Farmers can protect their animals’ feet through grooving the barn floor and installing rubber mats at feed alleys, where animals stand to eat their food. The grooved floors will prevent the animals from falling or slipping. The rubber mats act as a cushion when the animal is eating and causes less wear on feet (Jacobs, 2009).
Deworming is a method of protection that helps to prevent animals, especially those on pasture, from getting parasites. Farmers can give dewormers by mouth, injection or pour them onto the animal’s back.
Some farmers may choose to dehorn their cattle, sheep or goats. Dehorning is a process where the horn bud of the animal is removed. This means that the horn is not able to grow back. Dehorning can protect other animals from being injured and farmers from being harmed.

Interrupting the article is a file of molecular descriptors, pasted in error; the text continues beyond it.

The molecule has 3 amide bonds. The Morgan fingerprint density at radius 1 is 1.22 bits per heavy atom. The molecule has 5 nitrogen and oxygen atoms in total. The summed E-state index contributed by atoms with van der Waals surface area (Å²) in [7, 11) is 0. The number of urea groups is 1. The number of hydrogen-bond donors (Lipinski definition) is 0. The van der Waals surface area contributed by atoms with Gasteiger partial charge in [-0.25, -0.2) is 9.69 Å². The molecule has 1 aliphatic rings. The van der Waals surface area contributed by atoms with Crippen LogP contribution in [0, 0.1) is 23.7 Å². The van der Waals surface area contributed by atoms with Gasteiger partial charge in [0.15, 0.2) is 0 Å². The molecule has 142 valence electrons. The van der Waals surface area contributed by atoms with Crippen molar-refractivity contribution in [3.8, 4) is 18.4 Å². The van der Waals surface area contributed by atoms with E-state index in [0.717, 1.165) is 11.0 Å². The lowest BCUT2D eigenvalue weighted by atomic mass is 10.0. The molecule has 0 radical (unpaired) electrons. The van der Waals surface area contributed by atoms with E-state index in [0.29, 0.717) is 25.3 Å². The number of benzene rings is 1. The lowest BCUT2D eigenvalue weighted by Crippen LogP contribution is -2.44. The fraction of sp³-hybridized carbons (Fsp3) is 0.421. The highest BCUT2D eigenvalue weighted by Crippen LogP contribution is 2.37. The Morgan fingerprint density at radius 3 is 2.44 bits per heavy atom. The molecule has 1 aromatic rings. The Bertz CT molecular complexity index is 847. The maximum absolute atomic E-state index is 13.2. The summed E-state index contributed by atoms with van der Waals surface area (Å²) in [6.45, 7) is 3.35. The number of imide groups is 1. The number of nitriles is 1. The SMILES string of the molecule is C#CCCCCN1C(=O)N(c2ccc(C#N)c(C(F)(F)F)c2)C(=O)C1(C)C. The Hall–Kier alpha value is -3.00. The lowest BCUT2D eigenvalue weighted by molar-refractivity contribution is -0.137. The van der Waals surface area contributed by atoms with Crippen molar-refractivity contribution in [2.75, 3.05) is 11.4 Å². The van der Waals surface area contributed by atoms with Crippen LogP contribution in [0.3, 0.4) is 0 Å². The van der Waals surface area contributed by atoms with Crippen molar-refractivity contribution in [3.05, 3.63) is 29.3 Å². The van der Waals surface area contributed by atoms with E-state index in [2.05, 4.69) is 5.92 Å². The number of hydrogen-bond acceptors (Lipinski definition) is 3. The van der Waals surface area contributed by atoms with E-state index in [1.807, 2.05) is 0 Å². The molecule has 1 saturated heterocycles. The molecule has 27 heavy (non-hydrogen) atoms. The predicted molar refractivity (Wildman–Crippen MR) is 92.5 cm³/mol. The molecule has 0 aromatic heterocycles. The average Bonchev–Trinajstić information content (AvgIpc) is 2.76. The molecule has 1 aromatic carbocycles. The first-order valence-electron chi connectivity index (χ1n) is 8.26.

Tail docking is when part or all of the tail is removed from the animal. This practice most commonly occurs in sheep and pigs. Sheep may have their tails docked because it prevents flies from infesting the hind wool. Sheep may get manure on their hind wool, and it can become matted. Flies may lay their eggs here and the maggots could infest the animal. Pigs have their tails docked because some pigs may bite other pigs’ tails. This is a health concern because open wounds on the pigs could become infected.
Farmers might use a ventilation system and fans to keep air moving through barns, not only to provide fresh air for livestock but to keep them cool. Sprinklers in barns also come in handy when it is very hot and animals need to cool off.
Farms also work with a nutritionist and veterinarian, who come out to the farm to make decisions on how best to care for the animals. A nutritionist is someone who formulates the diets for the animals to ensure proper growth and development. A veterinarian is an animal doctor who checks for illnesses and treats sick animals. Veterinarians also help to set vaccination schedules and administer shots.